Then you can tell them what the symptoms of COVID-19 might be. They might start feeling hot. They might start coughing, they might get some shortness of breath and they might find that it's a bit harder when they run around because they're coughing a lot. But this is really different to when they short of breath, when they're playing sports. So they're running really hard and they feel short of breath, that's not COVID that's not being sick, that's just working your lungs really hard. Then checking in with them and asking them does that make sense? Do you have any questions about that? You can come back and talk to us any time and someone can answer your questions.
The other thing you can say is, it can sometimes seem a bit scary, but your mum and dad and all the doctors and nurses and the people in Australia are coming together to get rid of this bug or  this virus, and help protect our older people. And we're all washing our hands together, we're all wearing masks, all coughing into our elbows, and the virus is almost faded away in Australia, at the moment. So we're really grateful to everyone for what they've been doing. And in little while, with all those expert scientists out there, we may find that we have a vaccine, and the bug will not be able to affect us as much, and we'll be able to go on with what we did before.

This is a really beautiful video, and there's a link to this in the resources, and it's, it's called the Great Realisation.

And it's a story of a dad reading to a child, and he's in bed, and it's in the future, and he's reading a story to the child, saying that, you know, back in the period of the great revelation, there was this bug called COVID, and it came along, and, and, you know what it did was, it was actually really good for our planet and it changed the way that, we interact now. It was a time when people were not talking  together very much, there were playing on technology when they had dinner. They were driving in cars all the time, they were traveling all the time. And then this great bug came along known as COVID and people got together. People started having fun together, people remembered how to talk to each other, and people started playing games together. There are less people out traveling, animal started to come out in parks again. And in this beautiful story it says, and this is not the first great revelation that been other revelations since, but this was a really important time in our history. So it's a really lovely, positive take on how to reframe what's going on.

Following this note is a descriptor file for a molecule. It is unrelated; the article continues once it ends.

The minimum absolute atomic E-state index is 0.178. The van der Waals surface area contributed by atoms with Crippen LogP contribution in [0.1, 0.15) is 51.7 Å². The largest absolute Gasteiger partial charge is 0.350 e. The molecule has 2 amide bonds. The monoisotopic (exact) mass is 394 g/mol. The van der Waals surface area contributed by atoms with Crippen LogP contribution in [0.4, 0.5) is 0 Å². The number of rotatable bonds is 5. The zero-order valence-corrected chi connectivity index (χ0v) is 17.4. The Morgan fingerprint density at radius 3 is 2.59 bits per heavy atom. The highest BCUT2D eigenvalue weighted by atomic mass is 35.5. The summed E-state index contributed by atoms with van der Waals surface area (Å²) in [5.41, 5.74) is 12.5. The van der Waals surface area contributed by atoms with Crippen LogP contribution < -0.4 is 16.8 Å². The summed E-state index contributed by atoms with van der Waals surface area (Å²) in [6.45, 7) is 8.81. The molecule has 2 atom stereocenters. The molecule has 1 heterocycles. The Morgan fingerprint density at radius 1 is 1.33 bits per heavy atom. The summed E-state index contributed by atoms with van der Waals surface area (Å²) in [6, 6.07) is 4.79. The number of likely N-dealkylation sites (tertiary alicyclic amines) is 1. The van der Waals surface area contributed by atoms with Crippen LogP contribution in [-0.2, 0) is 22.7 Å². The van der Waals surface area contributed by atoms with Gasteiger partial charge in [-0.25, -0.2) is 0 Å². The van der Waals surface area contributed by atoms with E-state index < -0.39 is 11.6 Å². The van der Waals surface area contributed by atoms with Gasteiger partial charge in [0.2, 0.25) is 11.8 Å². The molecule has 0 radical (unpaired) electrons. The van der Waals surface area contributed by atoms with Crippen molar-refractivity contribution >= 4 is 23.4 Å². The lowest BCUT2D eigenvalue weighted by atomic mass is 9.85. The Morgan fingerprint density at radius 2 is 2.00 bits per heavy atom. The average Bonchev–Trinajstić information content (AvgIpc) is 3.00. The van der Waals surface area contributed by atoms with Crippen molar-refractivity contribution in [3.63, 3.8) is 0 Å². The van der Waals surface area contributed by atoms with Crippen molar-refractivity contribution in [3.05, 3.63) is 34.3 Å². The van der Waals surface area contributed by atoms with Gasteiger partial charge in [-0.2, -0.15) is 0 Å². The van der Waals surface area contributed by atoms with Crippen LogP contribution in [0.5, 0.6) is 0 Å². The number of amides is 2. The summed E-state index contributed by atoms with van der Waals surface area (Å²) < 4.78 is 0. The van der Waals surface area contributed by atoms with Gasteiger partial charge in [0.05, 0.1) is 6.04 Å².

I just wanted to finish on a parent's voice:

‘In our house COVID-19 has created heightened anxiety for our daughter with ASD.  While she may not have the cognitive ability to understand exactly what the implications and impacts of COVID-19 are, she has responded on a feeling state level to the community fear, anxiety and uncertainty.  As a result her usual resilience and personal resources have been eroded to the point that she needs constant reassurance and some level of routine and predictability to her days.  Maintaining her usual routines has also been disrupted with so many services/schools and recreations closed.’

‘Therefore, a GP who is understanding and aware of the extra anxiety children are feeling in a COVID-19 world and the initiative to check on a child’s psychosocial and emotional wellbeing regardless of what the appointment is for.  Checking in on mum and dad would be great too.  Sometimes just an acknowledgement of how tough its been makes you feel a bit better.

‘I’d like to think our GP would also know where to refer us if she didn’t think we were managing well.’

And that's a really nice cue to hand over to Nick will take us through what would happen when we refer.
 
 
When to refer and what to expect – Dr Nick Kowalenko

Hello, I guess we'll get to that eventually. Thank you very much, Penny.

I'll start with what our family partners have been telling us within Emerging Minds at this stage. And these are really the kind of messages that they've been generating in terms of their concerns and worries they might will bring to their health practitioners, in general practice, but in other settings.

I thought this was a really orienting question that was really driving some concerns in parents, thinking about what they want from their GPs for their kids, well, what the hell am I missing? What does that mean for my kids? So this is a very linchpin kind of concern.

Penny has alluded to the importance of GP information be clear and authoritative, and also mentioned the importance of parents wanting specific links and some educational resources, or psycho-educational resources if it's about mental health concerns  and maintaining emotional health and wellbeing. Parents are talking about the importance of their kids having a say in talking with their GPs  and a sense of the GP is on their side and on their kids’ side. And, also, please acknowledge the strengths – my strengths, of my family, of my children, as you suggested.

And indeed, within the context of a practice itself – please include my kid, speaking to the GP and welcome them and explain why things have changed, especially if you're in PPE because it's really scary for my kid.